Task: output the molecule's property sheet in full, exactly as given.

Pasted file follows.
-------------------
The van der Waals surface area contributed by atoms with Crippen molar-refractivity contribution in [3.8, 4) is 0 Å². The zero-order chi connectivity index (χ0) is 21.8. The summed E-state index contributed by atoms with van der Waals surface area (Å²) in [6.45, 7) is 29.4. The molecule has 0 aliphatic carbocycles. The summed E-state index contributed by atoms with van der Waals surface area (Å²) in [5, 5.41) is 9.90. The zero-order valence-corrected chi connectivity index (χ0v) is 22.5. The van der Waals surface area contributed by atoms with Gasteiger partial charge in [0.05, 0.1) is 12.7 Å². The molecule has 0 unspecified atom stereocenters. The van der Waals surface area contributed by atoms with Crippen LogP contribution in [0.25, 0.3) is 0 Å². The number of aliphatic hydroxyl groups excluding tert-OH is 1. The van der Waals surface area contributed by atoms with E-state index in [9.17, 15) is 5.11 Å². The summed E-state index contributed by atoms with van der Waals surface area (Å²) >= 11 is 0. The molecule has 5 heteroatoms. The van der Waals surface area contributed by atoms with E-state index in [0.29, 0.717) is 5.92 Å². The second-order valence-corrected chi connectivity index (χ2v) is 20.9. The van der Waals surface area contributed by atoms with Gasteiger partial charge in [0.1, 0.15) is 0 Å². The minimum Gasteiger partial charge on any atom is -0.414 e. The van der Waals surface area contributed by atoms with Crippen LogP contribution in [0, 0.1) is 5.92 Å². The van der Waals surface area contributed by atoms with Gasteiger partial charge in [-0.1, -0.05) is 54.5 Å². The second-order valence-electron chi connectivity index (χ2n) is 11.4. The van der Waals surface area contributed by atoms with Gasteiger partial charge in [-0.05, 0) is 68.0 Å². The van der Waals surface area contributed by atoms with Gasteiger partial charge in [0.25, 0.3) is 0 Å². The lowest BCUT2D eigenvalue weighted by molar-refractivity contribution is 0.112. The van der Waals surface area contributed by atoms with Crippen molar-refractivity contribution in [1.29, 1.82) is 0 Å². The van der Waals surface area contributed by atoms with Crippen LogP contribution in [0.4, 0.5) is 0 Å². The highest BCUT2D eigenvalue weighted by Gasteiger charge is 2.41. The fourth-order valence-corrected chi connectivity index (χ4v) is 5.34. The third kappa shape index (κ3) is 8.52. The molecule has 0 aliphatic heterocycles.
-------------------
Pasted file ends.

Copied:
The van der Waals surface area contributed by atoms with Crippen molar-refractivity contribution in [3.8, 4) is 0 Å². The zero-order chi connectivity index (χ0) is 21.8. The summed E-state index contributed by atoms with van der Waals surface area (Å²) in [6.45, 7) is 29.4. The molecule has 0 aliphatic carbocycles. The summed E-state index contributed by atoms with van der Waals surface area (Å²) in [5, 5.41) is 9.90. The zero-order valence-corrected chi connectivity index (χ0v) is 22.5. The van der Waals surface area contributed by atoms with Gasteiger partial charge in [0.05, 0.1) is 12.7 Å². The molecule has 0 unspecified atom stereocenters. The van der Waals surface area contributed by atoms with Crippen LogP contribution in [0.25, 0.3) is 0 Å². The number of aliphatic hydroxyl groups excluding tert-OH is 1. The van der Waals surface area contributed by atoms with E-state index in [9.17, 15) is 5.11 Å². The summed E-state index contributed by atoms with van der Waals surface area (Å²) >= 11 is 0. The molecule has 5 heteroatoms. The van der Waals surface area contributed by atoms with E-state index in [0.29, 0.717) is 5.92 Å². The second-order valence-corrected chi connectivity index (χ2v) is 20.9. The van der Waals surface area contributed by atoms with Gasteiger partial charge in [0.1, 0.15) is 0 Å². The minimum Gasteiger partial charge on any atom is -0.414 e. The van der Waals surface area contributed by atoms with Crippen LogP contribution in [0, 0.1) is 5.92 Å². The van der Waals surface area contributed by atoms with Gasteiger partial charge in [-0.1, -0.05) is 54.5 Å². The second-order valence-electron chi connectivity index (χ2n) is 11.4. The van der Waals surface area contributed by atoms with Gasteiger partial charge in [-0.05, 0) is 68.0 Å². The van der Waals surface area contributed by atoms with Gasteiger partial charge in [0.25, 0.3) is 0 Å². The lowest BCUT2D eigenvalue weighted by molar-refractivity contribution is 0.112. The van der Waals surface area contributed by atoms with Crippen molar-refractivity contribution in [1.29, 1.82) is 0 Å². The van der Waals surface area contributed by atoms with Crippen LogP contribution in [0.4, 0.5) is 0 Å². The highest BCUT2D eigenvalue weighted by Gasteiger charge is 2.41. The fourth-order valence-corrected chi connectivity index (χ4v) is 5.34. The third kappa shape index (κ3) is 8.52. The molecule has 0 aliphatic heterocycles.